Stocks extended a rally Thursday following softer-than-expected US inflation data, which stoked speculation that the Federal Reserve could pivot to a shallower pace of interest-rate hikes. Shares added about 1% in Australia and South Korea, while Hong Kong futures were up a similar amount. US and European contracts were in the green after the S&P 500 hit a three-month high and the technology-heavy Nasdaq 100 pulled 20% above a June low. The dollar held losses in the wake of the optimism in the US session, which saw a greenback gauge retreat the most since the onset of the pandemic.
Short-term Treasury yields dropped Wednesday as investors scaled back expectations of how aggressively the Fed will have to tighten monetary policy. There’s no cash Treasuries trading in Asia on Thursday due to a Japan holiday. Crude oil held most of a jump above $91 a barrel, while Bitcoin broke past $24,000 in a sign of the brighter spirits in markets.
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US headline inflation was 8.5% in July, down from the 9.1% June advance that was the largest in four decades. That’s still high and Fed officials were quick to stress more rate hikes are coming. They also signaled investors should rethink expectations of cuts next year to shore up economic growth. The question is whether the rebound in global equities and other riskier investments from this year’s rout can continue against that backdrop.
“We still need to see a couple more monthly decreases in underlying inflation before the FOMC can start to think about pausing its tightening cycle,” Carol Kong, strategist at Commonwealth Bank of Australia Ltd., said on Bloomberg Television. “The market is still currently underestimating US inflation and how sticky it will be over the medium term.”
Minneapolis Fed President Neel Kashkari said he wants the Fed’s benchmark interest rate at 3.9% by the end of this year and at 4.4% by the end of 2023. Alluding to market pricing of the Fed’s policy path, Kashkari said it was not realistic to conclude that the Fed will start cutting rates early next year, when inflation is very likely to be well in excess of the 2% goal. Chicago counterpart Charles Evans said inflation remains “unacceptably high” and that “we will be increasing rates the rest of this year and into next year.”
“The easing of financial conditions likely annoys the Fed, and we should not be surprised to see Fed speakers continue to try to talk down the market and risk assets,” said Christian Hoffmann, portfolio manager at Thornburg Investment Management. Swaps referencing the Fed’s September meeting brought a half-point rate increase back into play as opposed to a bigger move. A key portion of the Treasury yield curve remains deeply inverted, a pattern widely thought to signal the risk of a recession. Meanwhile in China, the central bank said it will safeguard the economy against inflation threats, pledging to avoid massive stimulus and excessive money printing to spur growth.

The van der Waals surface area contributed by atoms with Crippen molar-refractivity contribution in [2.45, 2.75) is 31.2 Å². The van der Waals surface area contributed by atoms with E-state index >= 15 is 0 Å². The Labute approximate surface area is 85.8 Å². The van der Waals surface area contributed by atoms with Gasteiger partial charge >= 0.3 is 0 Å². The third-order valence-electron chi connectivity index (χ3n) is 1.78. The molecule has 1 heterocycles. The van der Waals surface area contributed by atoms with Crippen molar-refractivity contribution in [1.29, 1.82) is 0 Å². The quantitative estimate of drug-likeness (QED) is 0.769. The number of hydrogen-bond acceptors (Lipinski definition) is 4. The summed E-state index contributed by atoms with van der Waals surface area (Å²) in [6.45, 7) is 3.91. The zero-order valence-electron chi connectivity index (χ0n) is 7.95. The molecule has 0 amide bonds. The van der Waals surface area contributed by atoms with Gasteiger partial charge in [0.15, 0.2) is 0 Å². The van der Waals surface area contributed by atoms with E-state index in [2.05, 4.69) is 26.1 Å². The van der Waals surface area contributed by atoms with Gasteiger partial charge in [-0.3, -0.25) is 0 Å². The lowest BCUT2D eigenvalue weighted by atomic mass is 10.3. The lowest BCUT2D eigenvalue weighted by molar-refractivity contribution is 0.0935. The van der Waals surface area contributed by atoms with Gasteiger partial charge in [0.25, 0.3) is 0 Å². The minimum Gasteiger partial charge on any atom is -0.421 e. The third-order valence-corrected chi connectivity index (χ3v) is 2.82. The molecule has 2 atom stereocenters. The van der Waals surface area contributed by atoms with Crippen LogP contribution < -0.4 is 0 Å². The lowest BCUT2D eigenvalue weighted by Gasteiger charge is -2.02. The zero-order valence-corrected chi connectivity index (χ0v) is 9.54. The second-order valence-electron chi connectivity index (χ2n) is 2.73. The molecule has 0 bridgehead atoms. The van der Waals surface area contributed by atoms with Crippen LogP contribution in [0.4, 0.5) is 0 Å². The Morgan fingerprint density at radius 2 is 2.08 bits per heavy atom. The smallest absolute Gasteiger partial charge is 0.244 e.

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What to watch this week:
– US PPI, initial jobless claims, Thursday
– San Francisco Fed President Mary Daly is interviewed on Bloomberg Television, Thursday
– Euro-area industrial production, Friday
– US University of Michigan consumer sentiment, Friday
– Some of the main moves in markets:
– S&P 500 futures rose 0.2% as of 9:50 a.m. in Tokyo. The S&P 500 rose 2.1%
– Nasdaq 100 futures increased 0.3%. The Nasdaq 100 rose 2.9%
– Australia’s S&P/ASX 200 index jumped 0.8%
– South Korea’s Kospi index added 1.4%
– Hang Seng Index futures advanced 1.1% earlier
– The Bloomberg Dollar Spot Index was steady
– The euro was at $1.0301
– The Japanese yen was at 132.84 per dollar
– The offshore yuan was at 6.7301 per dollar, down 0.1%
– The yield on 10-year Treasuries was little changed at 2.78% on Wednesday
– West Texas Intermediate crude was at $91.57 a barrel, down 0.4%
– Gold was at $1,790.82 an ounce, down 0.1%